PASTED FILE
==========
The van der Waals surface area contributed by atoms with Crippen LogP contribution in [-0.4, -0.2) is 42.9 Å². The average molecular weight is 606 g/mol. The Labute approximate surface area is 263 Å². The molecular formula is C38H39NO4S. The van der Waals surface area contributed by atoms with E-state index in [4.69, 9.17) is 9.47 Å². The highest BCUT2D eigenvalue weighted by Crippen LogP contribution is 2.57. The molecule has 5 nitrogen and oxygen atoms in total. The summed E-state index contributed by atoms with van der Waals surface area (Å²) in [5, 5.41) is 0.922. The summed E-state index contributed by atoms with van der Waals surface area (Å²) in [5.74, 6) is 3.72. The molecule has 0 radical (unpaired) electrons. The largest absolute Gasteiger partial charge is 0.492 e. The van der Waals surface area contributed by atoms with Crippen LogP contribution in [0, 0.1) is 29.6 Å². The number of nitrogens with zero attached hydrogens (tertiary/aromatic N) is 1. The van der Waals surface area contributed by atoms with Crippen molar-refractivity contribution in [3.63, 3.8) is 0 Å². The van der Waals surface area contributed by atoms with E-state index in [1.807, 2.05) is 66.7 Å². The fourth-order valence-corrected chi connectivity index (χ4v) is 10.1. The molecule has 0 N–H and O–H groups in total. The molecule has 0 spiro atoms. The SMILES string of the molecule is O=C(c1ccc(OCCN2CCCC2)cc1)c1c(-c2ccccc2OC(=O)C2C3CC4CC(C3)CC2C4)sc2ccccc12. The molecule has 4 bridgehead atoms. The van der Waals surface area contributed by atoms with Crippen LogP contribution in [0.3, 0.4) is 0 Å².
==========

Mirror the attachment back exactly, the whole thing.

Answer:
The van der Waals surface area contributed by atoms with Crippen LogP contribution in [-0.4, -0.2) is 42.9 Å². The average molecular weight is 606 g/mol. The Labute approximate surface area is 263 Å². The molecular formula is C38H39NO4S. The van der Waals surface area contributed by atoms with E-state index in [4.69, 9.17) is 9.47 Å². The highest BCUT2D eigenvalue weighted by Crippen LogP contribution is 2.57. The molecule has 5 nitrogen and oxygen atoms in total. The summed E-state index contributed by atoms with van der Waals surface area (Å²) in [5, 5.41) is 0.922. The summed E-state index contributed by atoms with van der Waals surface area (Å²) in [5.74, 6) is 3.72. The molecule has 0 radical (unpaired) electrons. The largest absolute Gasteiger partial charge is 0.492 e. The van der Waals surface area contributed by atoms with Crippen LogP contribution in [0, 0.1) is 29.6 Å². The number of nitrogens with zero attached hydrogens (tertiary/aromatic N) is 1. The van der Waals surface area contributed by atoms with Crippen molar-refractivity contribution in [3.63, 3.8) is 0 Å². The van der Waals surface area contributed by atoms with E-state index in [1.807, 2.05) is 66.7 Å². The fourth-order valence-corrected chi connectivity index (χ4v) is 10.1. The molecule has 0 N–H and O–H groups in total. The molecule has 0 spiro atoms. The SMILES string of the molecule is O=C(c1ccc(OCCN2CCCC2)cc1)c1c(-c2ccccc2OC(=O)C2C3CC4CC(C3)CC2C4)sc2ccccc12. The molecule has 4 bridgehead atoms. The van der Waals surface area contributed by atoms with Crippen LogP contribution in [0.3, 0.4) is 0 Å².